HYBRID EVENT: You can participate in person at Baltimore, Maryland, USA or Virtually from your home or work.

5th Edition of Global Conference on

Addiction Medicine, Behavioral Health and Psychiatry

October 21-23, 2024 | Baltimore, Maryland, USA

GAB 2022

Substance use disorder risk assessment: Preventing use disorder

Speaker at Addiction Medicine, Behavioral Health and Psychiatry 2022 - Karen E  Arscott
The Wright Center and The American Board of Preventive Medicine, United States
Title : Substance use disorder risk assessment: Preventing use disorder


Introduction:  There were over one-million drug overdoses in the US during the period of the largely iatrogenic opioid epidemic1 with over one-hundred thousand in one-year.2 Unfortunately, current screening tools for AUD or SUD are designed to discover these diseases at a late stage.  Prevention is the best method to avoid AUD or SUD.  To date, there is no research describing an instrument such as this investigation proposes. The goal of this study was to develop a simple prevention tool for patients who may be prone to develop AUD and/or SUD prior to the development of addiction.

Methods: Participants (N = 259) were recruited from an urgent care clinic and received either acute care or medical treatment for SUD.  Patients receiving acute care were assigned to the comparison group (N = 126, 50.8% female, 5.7% non-white, 27.2% age < 34) and those receiving treatment for SUD were assigned to the Medical Assisted Treatment (MAT) group (N =133, 40.8% female, 4.8% non-white, 36.8% age < 34).  Surveys included questions about demographics (4 items), risk factors for AUD/SUD (6 items), information about their first alcohol and opioid experiences (16 items), and factors for seeking AUD/SUD treatment and recovery (2 items).  There were items about first-time usage and participants were asked to select the emotions that they experienced.  Feelings were categorized as positive (e.g. euphoria, happiness, self-confident), neutral (e.g. nothing, normal), or negative (e.g. depressed, sad, sick). Responses were collected and entered into Systat for analysis.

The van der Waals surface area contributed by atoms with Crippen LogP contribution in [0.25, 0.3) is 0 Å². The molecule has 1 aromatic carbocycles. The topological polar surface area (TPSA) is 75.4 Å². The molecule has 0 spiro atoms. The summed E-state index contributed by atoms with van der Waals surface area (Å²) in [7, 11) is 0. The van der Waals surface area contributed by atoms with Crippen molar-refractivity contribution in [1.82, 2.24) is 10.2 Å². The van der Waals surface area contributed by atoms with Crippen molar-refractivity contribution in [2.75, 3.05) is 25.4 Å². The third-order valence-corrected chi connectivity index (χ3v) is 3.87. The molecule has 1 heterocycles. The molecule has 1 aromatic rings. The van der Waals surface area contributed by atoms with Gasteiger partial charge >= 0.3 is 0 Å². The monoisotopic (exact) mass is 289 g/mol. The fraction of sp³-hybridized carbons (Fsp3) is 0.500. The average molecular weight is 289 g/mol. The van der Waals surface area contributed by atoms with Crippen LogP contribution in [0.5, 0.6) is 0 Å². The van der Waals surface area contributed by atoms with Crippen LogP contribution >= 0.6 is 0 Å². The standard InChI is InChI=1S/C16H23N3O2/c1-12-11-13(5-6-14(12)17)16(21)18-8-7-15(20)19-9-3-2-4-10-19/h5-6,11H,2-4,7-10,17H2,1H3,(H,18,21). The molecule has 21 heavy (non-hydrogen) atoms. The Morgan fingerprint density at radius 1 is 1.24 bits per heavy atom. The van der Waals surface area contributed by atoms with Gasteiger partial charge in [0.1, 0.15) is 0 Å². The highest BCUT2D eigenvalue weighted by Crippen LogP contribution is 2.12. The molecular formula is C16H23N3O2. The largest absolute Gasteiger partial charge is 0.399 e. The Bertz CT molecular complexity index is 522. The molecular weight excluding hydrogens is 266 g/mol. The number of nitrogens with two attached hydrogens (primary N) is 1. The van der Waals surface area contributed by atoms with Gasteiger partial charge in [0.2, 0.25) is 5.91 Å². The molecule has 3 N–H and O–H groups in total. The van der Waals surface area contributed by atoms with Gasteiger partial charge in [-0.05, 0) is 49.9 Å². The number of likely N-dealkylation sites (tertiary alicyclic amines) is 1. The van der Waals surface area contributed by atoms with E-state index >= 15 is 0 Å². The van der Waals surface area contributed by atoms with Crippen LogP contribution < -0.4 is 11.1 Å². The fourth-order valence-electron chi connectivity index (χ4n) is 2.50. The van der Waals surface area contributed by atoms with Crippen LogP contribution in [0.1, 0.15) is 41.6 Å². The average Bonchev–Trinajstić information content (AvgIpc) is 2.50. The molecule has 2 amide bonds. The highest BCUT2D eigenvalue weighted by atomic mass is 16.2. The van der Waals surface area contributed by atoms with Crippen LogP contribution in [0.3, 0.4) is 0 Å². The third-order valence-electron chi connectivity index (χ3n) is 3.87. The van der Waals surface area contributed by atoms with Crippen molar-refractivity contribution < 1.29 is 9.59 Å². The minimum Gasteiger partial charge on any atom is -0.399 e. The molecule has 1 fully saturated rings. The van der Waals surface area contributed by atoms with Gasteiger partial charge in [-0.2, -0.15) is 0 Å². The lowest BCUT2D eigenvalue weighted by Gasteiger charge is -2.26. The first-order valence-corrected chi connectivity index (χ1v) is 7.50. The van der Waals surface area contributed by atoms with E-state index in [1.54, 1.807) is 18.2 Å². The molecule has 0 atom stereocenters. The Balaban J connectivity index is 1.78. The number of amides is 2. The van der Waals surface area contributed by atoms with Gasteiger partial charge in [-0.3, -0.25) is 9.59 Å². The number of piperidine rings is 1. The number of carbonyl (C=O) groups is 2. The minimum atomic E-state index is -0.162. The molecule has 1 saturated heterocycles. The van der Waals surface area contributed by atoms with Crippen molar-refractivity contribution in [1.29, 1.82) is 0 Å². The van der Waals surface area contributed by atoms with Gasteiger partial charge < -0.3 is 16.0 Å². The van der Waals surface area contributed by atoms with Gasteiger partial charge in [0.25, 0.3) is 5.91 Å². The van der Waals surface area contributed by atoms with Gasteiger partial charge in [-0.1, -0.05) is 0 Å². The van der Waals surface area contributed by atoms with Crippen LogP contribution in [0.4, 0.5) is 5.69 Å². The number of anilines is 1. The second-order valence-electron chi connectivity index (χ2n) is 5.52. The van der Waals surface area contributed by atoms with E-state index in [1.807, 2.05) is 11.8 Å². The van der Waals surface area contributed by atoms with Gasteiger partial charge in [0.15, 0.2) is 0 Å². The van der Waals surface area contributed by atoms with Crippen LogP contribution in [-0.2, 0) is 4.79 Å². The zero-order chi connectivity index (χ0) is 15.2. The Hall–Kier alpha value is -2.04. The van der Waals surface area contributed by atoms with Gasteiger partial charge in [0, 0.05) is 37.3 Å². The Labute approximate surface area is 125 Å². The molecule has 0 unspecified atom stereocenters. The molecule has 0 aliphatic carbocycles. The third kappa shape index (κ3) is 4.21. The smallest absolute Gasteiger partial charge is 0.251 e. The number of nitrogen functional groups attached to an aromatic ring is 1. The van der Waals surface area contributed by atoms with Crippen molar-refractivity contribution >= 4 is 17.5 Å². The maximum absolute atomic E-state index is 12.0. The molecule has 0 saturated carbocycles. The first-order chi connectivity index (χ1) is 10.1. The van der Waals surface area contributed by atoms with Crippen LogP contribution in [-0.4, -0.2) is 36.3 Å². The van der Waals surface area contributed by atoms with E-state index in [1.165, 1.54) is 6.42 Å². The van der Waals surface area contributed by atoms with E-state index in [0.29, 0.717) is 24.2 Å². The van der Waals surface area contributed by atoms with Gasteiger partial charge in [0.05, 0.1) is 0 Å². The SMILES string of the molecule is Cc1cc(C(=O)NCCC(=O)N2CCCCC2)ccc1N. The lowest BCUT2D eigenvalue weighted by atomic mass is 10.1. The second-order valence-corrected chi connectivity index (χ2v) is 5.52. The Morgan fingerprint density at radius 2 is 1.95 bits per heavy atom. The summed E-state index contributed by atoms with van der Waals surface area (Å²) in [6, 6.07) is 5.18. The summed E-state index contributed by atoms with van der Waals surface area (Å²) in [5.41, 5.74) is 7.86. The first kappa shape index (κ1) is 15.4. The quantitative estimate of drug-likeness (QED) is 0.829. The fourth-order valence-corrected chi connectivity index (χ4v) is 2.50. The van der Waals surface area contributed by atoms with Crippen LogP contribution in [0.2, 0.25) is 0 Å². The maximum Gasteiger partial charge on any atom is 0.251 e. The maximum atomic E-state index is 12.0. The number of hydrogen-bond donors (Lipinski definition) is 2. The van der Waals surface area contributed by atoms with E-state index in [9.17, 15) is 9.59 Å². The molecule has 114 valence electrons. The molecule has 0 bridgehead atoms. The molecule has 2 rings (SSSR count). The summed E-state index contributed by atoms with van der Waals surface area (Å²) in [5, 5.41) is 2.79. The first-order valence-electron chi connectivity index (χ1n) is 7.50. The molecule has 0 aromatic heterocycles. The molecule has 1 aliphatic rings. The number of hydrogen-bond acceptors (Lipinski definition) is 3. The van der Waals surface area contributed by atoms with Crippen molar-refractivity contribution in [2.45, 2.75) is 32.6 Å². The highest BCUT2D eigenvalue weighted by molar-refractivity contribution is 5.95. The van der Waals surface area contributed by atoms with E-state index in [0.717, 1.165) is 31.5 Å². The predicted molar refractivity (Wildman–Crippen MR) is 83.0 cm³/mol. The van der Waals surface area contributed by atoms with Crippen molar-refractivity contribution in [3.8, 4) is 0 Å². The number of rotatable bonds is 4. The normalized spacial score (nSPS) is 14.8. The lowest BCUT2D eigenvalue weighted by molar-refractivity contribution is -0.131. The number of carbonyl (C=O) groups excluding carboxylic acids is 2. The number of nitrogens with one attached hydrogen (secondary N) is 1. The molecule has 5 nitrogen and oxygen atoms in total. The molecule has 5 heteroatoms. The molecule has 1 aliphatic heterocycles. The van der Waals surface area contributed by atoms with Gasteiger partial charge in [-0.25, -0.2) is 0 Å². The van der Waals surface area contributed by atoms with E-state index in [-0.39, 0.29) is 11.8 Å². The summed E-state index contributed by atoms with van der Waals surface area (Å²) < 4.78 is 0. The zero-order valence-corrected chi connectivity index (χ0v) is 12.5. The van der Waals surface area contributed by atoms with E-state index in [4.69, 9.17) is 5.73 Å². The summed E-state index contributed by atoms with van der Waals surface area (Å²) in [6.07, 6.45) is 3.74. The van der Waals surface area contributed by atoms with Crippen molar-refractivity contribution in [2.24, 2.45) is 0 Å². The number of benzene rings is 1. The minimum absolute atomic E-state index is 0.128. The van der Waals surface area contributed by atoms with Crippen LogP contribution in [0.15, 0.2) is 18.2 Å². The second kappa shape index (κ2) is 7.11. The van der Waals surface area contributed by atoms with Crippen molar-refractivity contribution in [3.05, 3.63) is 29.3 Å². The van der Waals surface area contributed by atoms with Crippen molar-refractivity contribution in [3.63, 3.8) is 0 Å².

Results: The MAT and Comparison groups were indistinguishable in terms of sex, age, and race/ethnicity. The MAT group felt more positive feelings with first usage of alcohol and opioids compared to the comparison group (p < .001).  With first usage of opioids specifically, MAT (0.13 + 0.04) and Comparison (0.29 + 0.07, p < .001) groups differed.  Over half (55.3%), of the MAT participants reported feeling self-confident with first use of alcohol while only 29.7% of the Comparison reported this (p < .001).  Over three-fifths (63.7%) of the MAT group reported feeling euphoria with the first usage of opioids compared to one-tenth (9.8%) in the Comparison group (p < .001). 

Conclusions: This retrospective cross-sectional report shows that the first affective responses to recreational drugs may predict risk for future drug misuse potentially leading to SUD. Reporting positive feelings with first usage of alcohol and/or opioids could be used as a screening tool for patients who may be more prone to developing AUD and/or SUD.

What will audience learn from your presentation?

At the conclusion of this presentation the learner will be able to:

  1. Discuss the warning signs for someone at risk for developing a Substance Use Disorder.
  2. Teach other providers the warning signs for persons developing a Substance Use Disorder.
  3. Safely prescribe substances for pain management.
  4. Advise patients about risks related to various substances and developing a Substance Use Disorder.


Dr. Karen E. Arscott is a board-certified addiction medicine specialist at The Wright Center for Community Health in Northeast Pennsylvania. She earned her Doctor of Osteopathic Medicine and Master of Clinical Science degrees from the Philadelphia College of Osteopathic Medicine. She is fellowship-trained, and board certified in addiction medicine by the American Board of Preventative Medicine. In addition, she is board certified in Neuromuscular medicine by the AOBNMM. Also, an Associate Professor of Medicine at Geisinger Commonwealth School of Medicine, president of the Lackawanna County Medical Society, and Board member of the Pennsylvania Osteopathic Medical Association.